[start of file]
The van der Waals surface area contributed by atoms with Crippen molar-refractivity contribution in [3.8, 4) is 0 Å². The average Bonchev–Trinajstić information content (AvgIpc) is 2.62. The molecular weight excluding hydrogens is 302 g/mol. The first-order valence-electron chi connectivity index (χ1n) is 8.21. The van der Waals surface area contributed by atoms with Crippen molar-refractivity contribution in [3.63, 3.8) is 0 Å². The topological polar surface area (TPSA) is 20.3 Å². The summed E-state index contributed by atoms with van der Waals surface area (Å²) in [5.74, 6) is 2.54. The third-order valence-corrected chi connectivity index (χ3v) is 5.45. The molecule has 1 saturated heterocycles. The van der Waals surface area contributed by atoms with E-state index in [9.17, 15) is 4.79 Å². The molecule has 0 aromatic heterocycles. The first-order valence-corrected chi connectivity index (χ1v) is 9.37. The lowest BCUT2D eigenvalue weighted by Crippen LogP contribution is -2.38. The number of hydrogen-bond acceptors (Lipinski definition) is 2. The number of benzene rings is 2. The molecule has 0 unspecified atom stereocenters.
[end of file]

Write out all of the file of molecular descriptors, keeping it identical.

The van der Waals surface area contributed by atoms with Crippen molar-refractivity contribution in [3.8, 4) is 0 Å². The average Bonchev–Trinajstić information content (AvgIpc) is 2.62. The molecular weight excluding hydrogens is 302 g/mol. The first-order valence-electron chi connectivity index (χ1n) is 8.21. The van der Waals surface area contributed by atoms with Crippen molar-refractivity contribution in [3.63, 3.8) is 0 Å². The topological polar surface area (TPSA) is 20.3 Å². The summed E-state index contributed by atoms with van der Waals surface area (Å²) in [5.74, 6) is 2.54. The third-order valence-corrected chi connectivity index (χ3v) is 5.45. The molecule has 1 saturated heterocycles. The van der Waals surface area contributed by atoms with E-state index in [9.17, 15) is 4.79 Å². The molecule has 0 aromatic heterocycles. The first-order valence-corrected chi connectivity index (χ1v) is 9.37. The lowest BCUT2D eigenvalue weighted by Crippen LogP contribution is -2.38. The number of hydrogen-bond acceptors (Lipinski definition) is 2. The number of benzene rings is 2. The molecule has 0 unspecified atom stereocenters.